Annual Letter: 2013
This is our annual letter briefly reviewing various issues that our investment adviser clients should consider over the next few weeks.
Federally Registered Investment Advisers
1. Annual Updating Amendment to Form ADV. If your firm is an SEC-registered adviser, it must amend its Form ADV each year on the IARD within ninety days after the end of its fiscal year. For an adviser whose fiscal year ended December 31, 2012, the deadline is April 1, 2013. This annual amendment must update your firm’s responses to all items of Parts 1 and 2 of Form ADV.
When you amend Part 1, the IARD will prompt you to indicate the type of amendment. You should select “annual updating amendment.” Unlike Part 1, Part 2A is not an online form. Instead, you must submit Part 2A electronically as a separate document in text-searchable PDF format. The IARD will not accept any other format, including a PDF file containing a scanned copy of a paper document. An SEC-registered investment adviser is not required to file Part 2B or any amendments to it, but is required to keep its updated Part 2B in its records.
The IARD filing fees for an SEC-registered adviser for an annual updating amendment are (a) $40 if the adviser’s regulatory assets under management (“RAUM”) are below $25,000,000, (b) $150 if the adviser’s RAUM is between $25,000,000 and $100,000,000 and (c) $225 if the adviser’s RAUM is over $100,000,000. Your firm’s RAUM is its assets under management that it reports in Part 1A, Item 5.F of Form ADV. You must fund your IARD account with the appropriate amount before you submit the amendment.
2. Other Amendments to Form ADV. In addition to the annual updating amendment, an SEC-registered adviser must amend Part 1A of its Form ADV promptly during the year if (a) any information in Item 1, 3, 9 or 11 of Part 1A becomes inaccurate in any way or (b) any information in Item 4, 8 or 10 (including Schedules A and B) of Part 1A becomes materially inaccurate. Part 2 must be amended promptly whenever any information in it becomes materially inaccurate.
3. Requirements to Deliver Part 2 to Clients. An SEC-registered adviser whose Part 2A has materially changed since the last annual updating amendment must deliver to clients annually within 120 days after the adviser’s fiscal year end either (a) an amended Part 2A, including a material changes summary, or (b) a separate material changes summary that also offers to provide a copy of Part 2A. Clients that previously received Part 2B need not be provided with an updated copy of Part 2B unless the disciplinary information disclosed in it has changed materially.
For advisers to hedge funds, the Part 2 delivery obligation applies to the funds and not to investors in the funds. To reduce the likelihood of possible claims under the anti-fraud provisions of federal and state securities laws, however, an adviser to a hedge fund should consider furnishing Part 2 to each investor in the fund.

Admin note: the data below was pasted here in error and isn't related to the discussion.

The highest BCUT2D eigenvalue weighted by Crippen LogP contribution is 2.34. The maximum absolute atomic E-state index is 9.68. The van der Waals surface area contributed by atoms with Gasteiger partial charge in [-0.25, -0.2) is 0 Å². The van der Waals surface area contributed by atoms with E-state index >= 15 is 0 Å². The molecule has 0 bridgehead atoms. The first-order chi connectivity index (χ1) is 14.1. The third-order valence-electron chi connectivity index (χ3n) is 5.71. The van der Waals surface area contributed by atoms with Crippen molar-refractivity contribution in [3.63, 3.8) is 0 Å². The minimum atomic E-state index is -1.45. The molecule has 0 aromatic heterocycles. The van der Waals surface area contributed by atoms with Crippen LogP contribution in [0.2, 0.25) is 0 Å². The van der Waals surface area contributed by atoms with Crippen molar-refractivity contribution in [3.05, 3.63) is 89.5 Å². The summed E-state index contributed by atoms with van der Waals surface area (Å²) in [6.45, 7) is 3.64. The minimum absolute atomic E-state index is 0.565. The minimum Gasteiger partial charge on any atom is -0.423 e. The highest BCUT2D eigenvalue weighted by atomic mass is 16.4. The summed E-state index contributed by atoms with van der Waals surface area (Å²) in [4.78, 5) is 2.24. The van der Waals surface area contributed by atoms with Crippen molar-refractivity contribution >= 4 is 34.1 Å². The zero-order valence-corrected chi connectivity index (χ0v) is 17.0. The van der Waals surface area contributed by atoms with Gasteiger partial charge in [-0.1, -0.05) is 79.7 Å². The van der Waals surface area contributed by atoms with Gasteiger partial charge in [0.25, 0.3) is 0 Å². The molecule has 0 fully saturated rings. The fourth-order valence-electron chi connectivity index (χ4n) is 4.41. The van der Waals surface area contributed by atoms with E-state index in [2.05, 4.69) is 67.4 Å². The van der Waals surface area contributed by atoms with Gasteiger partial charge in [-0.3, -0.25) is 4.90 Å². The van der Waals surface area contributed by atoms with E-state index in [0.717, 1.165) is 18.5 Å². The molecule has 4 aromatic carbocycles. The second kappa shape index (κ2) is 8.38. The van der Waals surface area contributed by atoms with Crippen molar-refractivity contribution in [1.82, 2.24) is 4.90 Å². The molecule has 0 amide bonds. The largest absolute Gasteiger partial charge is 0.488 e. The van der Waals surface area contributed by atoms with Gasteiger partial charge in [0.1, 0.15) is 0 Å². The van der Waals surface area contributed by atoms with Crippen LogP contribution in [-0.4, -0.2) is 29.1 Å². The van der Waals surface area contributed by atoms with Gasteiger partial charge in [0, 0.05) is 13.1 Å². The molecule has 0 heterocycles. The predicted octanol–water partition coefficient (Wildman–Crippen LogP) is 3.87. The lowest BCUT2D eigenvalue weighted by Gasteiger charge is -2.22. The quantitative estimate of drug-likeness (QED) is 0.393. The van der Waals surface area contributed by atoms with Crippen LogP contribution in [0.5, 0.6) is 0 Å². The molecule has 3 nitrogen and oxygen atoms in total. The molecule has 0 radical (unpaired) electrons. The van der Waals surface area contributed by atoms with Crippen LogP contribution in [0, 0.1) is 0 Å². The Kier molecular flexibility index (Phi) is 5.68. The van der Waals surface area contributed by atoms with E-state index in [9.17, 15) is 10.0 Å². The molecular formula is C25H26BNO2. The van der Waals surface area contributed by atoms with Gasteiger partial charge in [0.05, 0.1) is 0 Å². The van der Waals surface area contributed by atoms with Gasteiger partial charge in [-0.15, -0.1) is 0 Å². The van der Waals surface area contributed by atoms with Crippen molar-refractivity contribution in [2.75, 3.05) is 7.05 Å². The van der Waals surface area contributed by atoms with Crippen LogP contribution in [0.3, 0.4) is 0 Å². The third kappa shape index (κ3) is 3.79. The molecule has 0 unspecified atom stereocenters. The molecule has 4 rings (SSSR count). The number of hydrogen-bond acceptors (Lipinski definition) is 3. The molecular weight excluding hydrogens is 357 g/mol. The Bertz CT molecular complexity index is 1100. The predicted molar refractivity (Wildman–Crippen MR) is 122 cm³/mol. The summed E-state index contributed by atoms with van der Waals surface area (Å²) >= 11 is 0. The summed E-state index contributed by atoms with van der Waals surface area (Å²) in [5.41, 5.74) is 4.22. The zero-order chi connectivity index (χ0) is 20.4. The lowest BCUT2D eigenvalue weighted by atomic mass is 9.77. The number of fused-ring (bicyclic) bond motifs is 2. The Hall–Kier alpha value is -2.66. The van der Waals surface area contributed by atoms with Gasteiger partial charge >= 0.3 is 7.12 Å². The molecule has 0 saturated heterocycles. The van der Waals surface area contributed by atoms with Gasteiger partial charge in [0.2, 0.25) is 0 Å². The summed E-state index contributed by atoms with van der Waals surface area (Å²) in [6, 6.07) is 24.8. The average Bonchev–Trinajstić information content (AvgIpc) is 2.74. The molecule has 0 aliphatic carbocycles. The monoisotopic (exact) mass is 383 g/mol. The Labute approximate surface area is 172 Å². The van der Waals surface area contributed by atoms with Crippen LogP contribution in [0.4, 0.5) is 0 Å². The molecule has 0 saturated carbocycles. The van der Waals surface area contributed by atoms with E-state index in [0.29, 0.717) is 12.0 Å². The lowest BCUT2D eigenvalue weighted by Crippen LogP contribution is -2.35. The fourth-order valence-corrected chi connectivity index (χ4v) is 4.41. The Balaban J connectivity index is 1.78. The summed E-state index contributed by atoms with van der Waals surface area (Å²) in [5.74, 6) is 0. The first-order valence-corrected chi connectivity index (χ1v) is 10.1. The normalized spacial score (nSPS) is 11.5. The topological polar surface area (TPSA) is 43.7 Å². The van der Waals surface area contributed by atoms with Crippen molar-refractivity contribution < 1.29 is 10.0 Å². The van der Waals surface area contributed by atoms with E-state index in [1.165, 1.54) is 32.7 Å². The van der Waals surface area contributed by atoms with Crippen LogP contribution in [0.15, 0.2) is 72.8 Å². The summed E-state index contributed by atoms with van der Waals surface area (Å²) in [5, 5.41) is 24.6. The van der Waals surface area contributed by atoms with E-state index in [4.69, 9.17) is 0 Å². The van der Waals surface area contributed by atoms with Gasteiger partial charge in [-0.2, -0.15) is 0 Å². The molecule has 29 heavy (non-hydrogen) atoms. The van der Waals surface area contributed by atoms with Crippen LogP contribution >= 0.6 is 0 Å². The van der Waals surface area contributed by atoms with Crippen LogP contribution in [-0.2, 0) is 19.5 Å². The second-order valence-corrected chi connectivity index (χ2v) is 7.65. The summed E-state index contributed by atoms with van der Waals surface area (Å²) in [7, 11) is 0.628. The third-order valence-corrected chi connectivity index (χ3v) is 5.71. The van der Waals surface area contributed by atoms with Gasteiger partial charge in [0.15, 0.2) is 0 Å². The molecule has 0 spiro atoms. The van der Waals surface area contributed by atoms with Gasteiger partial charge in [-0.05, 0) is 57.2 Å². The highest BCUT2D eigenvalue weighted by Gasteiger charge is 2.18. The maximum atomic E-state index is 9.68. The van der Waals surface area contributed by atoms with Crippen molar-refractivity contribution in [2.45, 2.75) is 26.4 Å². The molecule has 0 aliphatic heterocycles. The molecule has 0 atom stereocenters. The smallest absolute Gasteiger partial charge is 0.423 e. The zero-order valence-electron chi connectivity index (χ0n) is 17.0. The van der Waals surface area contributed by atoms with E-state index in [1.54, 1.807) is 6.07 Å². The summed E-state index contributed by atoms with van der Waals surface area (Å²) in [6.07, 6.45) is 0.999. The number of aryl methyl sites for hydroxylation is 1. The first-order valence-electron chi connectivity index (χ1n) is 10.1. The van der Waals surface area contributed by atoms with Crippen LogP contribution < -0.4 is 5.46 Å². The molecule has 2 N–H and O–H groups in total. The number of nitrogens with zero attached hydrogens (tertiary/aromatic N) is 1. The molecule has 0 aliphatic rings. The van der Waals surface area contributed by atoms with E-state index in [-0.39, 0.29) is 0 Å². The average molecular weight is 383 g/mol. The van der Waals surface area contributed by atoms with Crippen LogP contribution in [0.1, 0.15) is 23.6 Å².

4. Switching to State Registration. If your firm’s RAUM reported on its annual updating amendment is below $90,000,000, it will likely be required to withdraw its SEC investment adviser registration by July 1, 2013. In that case, unless it qualifies for an exemption from state registration, it must file an application for state registration at least 120 days before withdrawing its SEC registration.
5. Switching to the Exempt Reporting Adviser Exemption. An investment adviser with RAUM under $150,000,000 that advises only private funds is exempt from SEC registration as an exempt reporting adviser. (California has adopted a similar registration exemption that is discussed on page 5 below). A private fund is a fund that would be an investment company under the Investment Company Act of 1940 (the “ICA”), but for ICA section 3(c)(1) or 3(c)(7). Most hedge funds, private equity funds and venture capital funds are private funds.
Exempt reporting advisers are required to file Part 1A of Form ADV on the IARD, disclosing organizational and operational information, but do not need to include all of the information that SEC-registered investment advisers are required to include. Such Part 1A must be amended as described on page 3. An exempt reporting adviser is not required to prepare and deliver to investors Part 2 of Form ADV. A registered adviser that is switching to exempt reporting adviser status must first withdraw its registration by filing Form ADV-W on the IARD before filing its first Part 1A as an exempt reporting adviser.
An investment adviser that is exempt from registering with the SEC as an investment adviser because it is an exempt reporting adviser may be required to register as an investment adviser in each state where it has an office, as discussed on page 7 below.
6. State Notice Filings. An SEC-registered adviser may be required to make notice filings and pay fees in each state in which it has clients or a place of business. Some states require an SEC-registered adviser making notice filings to file its Form ADV Part 2 and other documents. An SEC-registered adviser that has previously made state notice filings should have received an electronic package from FINRA last fall with instructions for renewing those notice filings and paying the required 2013 renewal fees through the IARD system. These fees are in addition to the IARD filing fees mentioned above in Item 1.